The spider plant (Chlorophytum comosum) is considered one of the most adaptable of houseplants and the easiest to grow. This plant can grow in a wide range of conditions and suffers from few problems, other than brown tips. The spider plant is so named because of its spider-like plants, or spiderettes, which dangle down from the mother plant like spiders on a web.
Available in green or variegated varieties, these spiderettes often start out as small white flowers. Gardening Tips for Spider Plants and General Spider Plant Care Caring for spider plants is easy. These tough plants tolerate lots of abuse, making them excellent candidates for newbie gardeners or those without a green thumb. Provide them with well-drained soil and bright, indirect light and they will flourish.
Caring for spider plants
Spider plant watering: Water them well but do not allow the plants to become too soggy, which can lead to root rot. In fact, spider plants prefer to dry out some between waterings. When caring for spider plants, also take into account that they enjoy cooler temperatures — around 55 to 65 F. (13-18 C.).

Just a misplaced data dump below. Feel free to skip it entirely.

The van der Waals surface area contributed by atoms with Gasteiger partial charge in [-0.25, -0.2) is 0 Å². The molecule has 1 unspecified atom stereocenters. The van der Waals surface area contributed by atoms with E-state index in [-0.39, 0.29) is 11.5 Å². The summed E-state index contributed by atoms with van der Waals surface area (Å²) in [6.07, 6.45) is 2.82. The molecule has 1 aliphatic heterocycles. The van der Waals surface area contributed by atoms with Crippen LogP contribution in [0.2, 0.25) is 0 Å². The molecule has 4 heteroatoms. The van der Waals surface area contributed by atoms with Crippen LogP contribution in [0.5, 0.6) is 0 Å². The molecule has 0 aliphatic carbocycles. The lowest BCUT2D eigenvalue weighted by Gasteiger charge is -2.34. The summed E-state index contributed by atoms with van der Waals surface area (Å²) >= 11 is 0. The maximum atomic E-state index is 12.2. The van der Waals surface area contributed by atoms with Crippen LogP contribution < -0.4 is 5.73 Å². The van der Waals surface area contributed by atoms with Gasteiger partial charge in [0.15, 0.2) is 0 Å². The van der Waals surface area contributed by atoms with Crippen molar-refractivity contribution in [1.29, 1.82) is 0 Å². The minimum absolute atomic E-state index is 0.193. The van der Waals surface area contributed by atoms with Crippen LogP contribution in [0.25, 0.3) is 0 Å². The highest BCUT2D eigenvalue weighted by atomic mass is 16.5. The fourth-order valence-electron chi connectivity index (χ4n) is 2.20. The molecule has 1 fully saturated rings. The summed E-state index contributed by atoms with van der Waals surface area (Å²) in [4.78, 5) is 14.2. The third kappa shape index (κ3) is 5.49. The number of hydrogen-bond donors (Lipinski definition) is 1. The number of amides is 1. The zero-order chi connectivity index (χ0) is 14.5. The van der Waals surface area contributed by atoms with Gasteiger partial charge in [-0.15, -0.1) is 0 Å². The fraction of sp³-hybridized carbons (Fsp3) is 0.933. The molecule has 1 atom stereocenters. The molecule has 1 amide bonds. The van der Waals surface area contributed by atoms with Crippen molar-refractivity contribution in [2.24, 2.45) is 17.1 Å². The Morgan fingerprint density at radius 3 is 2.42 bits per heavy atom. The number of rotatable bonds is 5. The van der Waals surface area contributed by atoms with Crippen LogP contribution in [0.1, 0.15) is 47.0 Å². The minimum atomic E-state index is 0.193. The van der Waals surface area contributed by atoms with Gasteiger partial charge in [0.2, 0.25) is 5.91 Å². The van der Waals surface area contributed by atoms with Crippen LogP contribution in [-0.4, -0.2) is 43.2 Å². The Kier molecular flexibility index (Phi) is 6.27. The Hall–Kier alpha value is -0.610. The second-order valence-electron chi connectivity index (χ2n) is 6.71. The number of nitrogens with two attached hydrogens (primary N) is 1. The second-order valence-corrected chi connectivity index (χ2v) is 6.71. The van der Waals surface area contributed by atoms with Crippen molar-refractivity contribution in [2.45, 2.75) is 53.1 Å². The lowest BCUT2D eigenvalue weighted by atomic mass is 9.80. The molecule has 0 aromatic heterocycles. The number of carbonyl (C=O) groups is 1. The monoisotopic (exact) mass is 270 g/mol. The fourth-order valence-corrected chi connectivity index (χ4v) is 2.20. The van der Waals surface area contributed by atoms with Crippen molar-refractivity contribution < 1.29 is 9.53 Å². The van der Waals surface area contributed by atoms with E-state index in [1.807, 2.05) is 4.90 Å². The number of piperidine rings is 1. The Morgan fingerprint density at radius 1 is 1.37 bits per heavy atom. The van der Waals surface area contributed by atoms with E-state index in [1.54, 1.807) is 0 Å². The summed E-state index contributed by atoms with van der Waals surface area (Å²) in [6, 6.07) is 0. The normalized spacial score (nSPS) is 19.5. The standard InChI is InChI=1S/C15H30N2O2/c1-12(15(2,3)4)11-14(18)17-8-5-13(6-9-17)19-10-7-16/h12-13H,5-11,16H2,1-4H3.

Spider plants can also benefit from occasional pruning, cutting them back to the base. Since spider plants prefer a semi-potbound environment, repot them only when their large, fleshy roots are highly visible and watering is difficult. Spider plants can be easily propagated as well through the division of the mother plant or by planting the small spiderettes.
Spider Plant Spiderettes As daylight increases in spring, spider plants should begin producing flowers, eventually developing into babies, or spider plant spiderettes. This may not always occur, however, as only mature plants with enough stored energy will produce spiderettes.
Spiderettes can be rooted in water or soil, but will generally yield more favorable results and a stronger root system when planted in soil.
Quantity: 1 Live Spider Plant Rooted Starter Pup (Chlorophytum Comosum)